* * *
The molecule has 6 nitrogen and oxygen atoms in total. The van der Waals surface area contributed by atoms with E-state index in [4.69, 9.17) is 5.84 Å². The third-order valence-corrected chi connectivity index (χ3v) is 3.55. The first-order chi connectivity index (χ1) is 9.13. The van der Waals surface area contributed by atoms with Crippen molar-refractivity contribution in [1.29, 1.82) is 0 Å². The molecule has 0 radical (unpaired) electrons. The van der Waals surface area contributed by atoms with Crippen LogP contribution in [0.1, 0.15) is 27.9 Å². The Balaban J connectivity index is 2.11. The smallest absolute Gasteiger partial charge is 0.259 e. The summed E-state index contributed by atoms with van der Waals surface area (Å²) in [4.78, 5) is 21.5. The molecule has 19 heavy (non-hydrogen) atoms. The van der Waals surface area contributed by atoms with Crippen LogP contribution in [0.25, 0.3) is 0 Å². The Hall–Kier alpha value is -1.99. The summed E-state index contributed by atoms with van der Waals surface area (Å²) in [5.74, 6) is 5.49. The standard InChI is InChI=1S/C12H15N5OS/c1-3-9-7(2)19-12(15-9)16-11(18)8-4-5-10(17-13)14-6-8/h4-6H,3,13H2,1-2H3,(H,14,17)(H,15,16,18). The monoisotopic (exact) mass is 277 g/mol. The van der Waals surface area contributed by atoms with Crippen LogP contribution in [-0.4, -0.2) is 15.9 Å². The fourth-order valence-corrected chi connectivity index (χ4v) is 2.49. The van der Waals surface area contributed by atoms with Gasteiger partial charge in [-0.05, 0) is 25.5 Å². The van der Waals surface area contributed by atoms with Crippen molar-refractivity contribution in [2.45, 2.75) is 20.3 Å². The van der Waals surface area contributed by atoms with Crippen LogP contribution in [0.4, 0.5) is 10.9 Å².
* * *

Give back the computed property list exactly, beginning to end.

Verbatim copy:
The molecule has 6 nitrogen and oxygen atoms in total. The van der Waals surface area contributed by atoms with E-state index in [4.69, 9.17) is 5.84 Å². The third-order valence-corrected chi connectivity index (χ3v) is 3.55. The first-order chi connectivity index (χ1) is 9.13. The van der Waals surface area contributed by atoms with Crippen molar-refractivity contribution in [1.29, 1.82) is 0 Å². The molecule has 0 radical (unpaired) electrons. The van der Waals surface area contributed by atoms with Crippen LogP contribution in [0.1, 0.15) is 27.9 Å². The Balaban J connectivity index is 2.11. The smallest absolute Gasteiger partial charge is 0.259 e. The summed E-state index contributed by atoms with van der Waals surface area (Å²) in [4.78, 5) is 21.5. The molecule has 19 heavy (non-hydrogen) atoms. The van der Waals surface area contributed by atoms with Crippen LogP contribution in [0.25, 0.3) is 0 Å². The Hall–Kier alpha value is -1.99. The summed E-state index contributed by atoms with van der Waals surface area (Å²) in [5.74, 6) is 5.49. The standard InChI is InChI=1S/C12H15N5OS/c1-3-9-7(2)19-12(15-9)16-11(18)8-4-5-10(17-13)14-6-8/h4-6H,3,13H2,1-2H3,(H,14,17)(H,15,16,18). The monoisotopic (exact) mass is 277 g/mol. The van der Waals surface area contributed by atoms with Crippen LogP contribution in [-0.4, -0.2) is 15.9 Å². The fourth-order valence-corrected chi connectivity index (χ4v) is 2.49. The van der Waals surface area contributed by atoms with Gasteiger partial charge in [-0.05, 0) is 25.5 Å². The van der Waals surface area contributed by atoms with Crippen molar-refractivity contribution in [2.45, 2.75) is 20.3 Å². The van der Waals surface area contributed by atoms with Crippen LogP contribution in [0.4, 0.5) is 10.9 Å².